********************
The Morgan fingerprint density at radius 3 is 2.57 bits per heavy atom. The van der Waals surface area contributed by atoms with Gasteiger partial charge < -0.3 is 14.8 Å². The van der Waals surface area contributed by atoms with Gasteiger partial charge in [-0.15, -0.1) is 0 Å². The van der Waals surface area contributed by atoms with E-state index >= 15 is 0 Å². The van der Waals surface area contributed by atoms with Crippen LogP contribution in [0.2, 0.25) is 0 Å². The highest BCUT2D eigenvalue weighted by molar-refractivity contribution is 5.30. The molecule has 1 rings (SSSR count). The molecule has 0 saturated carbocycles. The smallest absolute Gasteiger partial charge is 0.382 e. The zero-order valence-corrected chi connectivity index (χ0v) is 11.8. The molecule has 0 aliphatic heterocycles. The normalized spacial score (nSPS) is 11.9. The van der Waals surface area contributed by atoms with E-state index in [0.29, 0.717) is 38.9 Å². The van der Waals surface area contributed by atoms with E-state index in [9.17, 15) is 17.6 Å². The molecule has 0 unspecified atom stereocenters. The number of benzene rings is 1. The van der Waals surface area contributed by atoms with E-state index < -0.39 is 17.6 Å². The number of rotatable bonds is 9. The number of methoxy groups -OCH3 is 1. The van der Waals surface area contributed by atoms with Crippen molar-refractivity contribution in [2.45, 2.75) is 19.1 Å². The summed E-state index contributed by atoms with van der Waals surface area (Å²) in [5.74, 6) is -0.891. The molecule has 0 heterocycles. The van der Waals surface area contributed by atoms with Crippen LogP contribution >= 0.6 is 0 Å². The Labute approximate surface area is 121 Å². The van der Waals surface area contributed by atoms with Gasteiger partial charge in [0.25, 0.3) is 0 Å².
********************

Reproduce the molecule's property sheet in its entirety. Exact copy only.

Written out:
The Morgan fingerprint density at radius 3 is 2.57 bits per heavy atom. The van der Waals surface area contributed by atoms with Gasteiger partial charge < -0.3 is 14.8 Å². The van der Waals surface area contributed by atoms with Gasteiger partial charge in [-0.15, -0.1) is 0 Å². The van der Waals surface area contributed by atoms with E-state index >= 15 is 0 Å². The van der Waals surface area contributed by atoms with Crippen LogP contribution in [0.2, 0.25) is 0 Å². The highest BCUT2D eigenvalue weighted by molar-refractivity contribution is 5.30. The molecule has 1 rings (SSSR count). The molecule has 0 saturated carbocycles. The smallest absolute Gasteiger partial charge is 0.382 e. The zero-order valence-corrected chi connectivity index (χ0v) is 11.8. The molecule has 0 aliphatic heterocycles. The normalized spacial score (nSPS) is 11.9. The van der Waals surface area contributed by atoms with E-state index in [0.29, 0.717) is 38.9 Å². The van der Waals surface area contributed by atoms with E-state index in [9.17, 15) is 17.6 Å². The molecule has 0 unspecified atom stereocenters. The number of benzene rings is 1. The van der Waals surface area contributed by atoms with E-state index < -0.39 is 17.6 Å². The number of rotatable bonds is 9. The number of methoxy groups -OCH3 is 1. The van der Waals surface area contributed by atoms with Crippen molar-refractivity contribution in [2.45, 2.75) is 19.1 Å². The summed E-state index contributed by atoms with van der Waals surface area (Å²) in [5.74, 6) is -0.891. The molecule has 0 heterocycles. The van der Waals surface area contributed by atoms with Crippen LogP contribution >= 0.6 is 0 Å². The Labute approximate surface area is 121 Å². The van der Waals surface area contributed by atoms with Gasteiger partial charge in [0.25, 0.3) is 0 Å².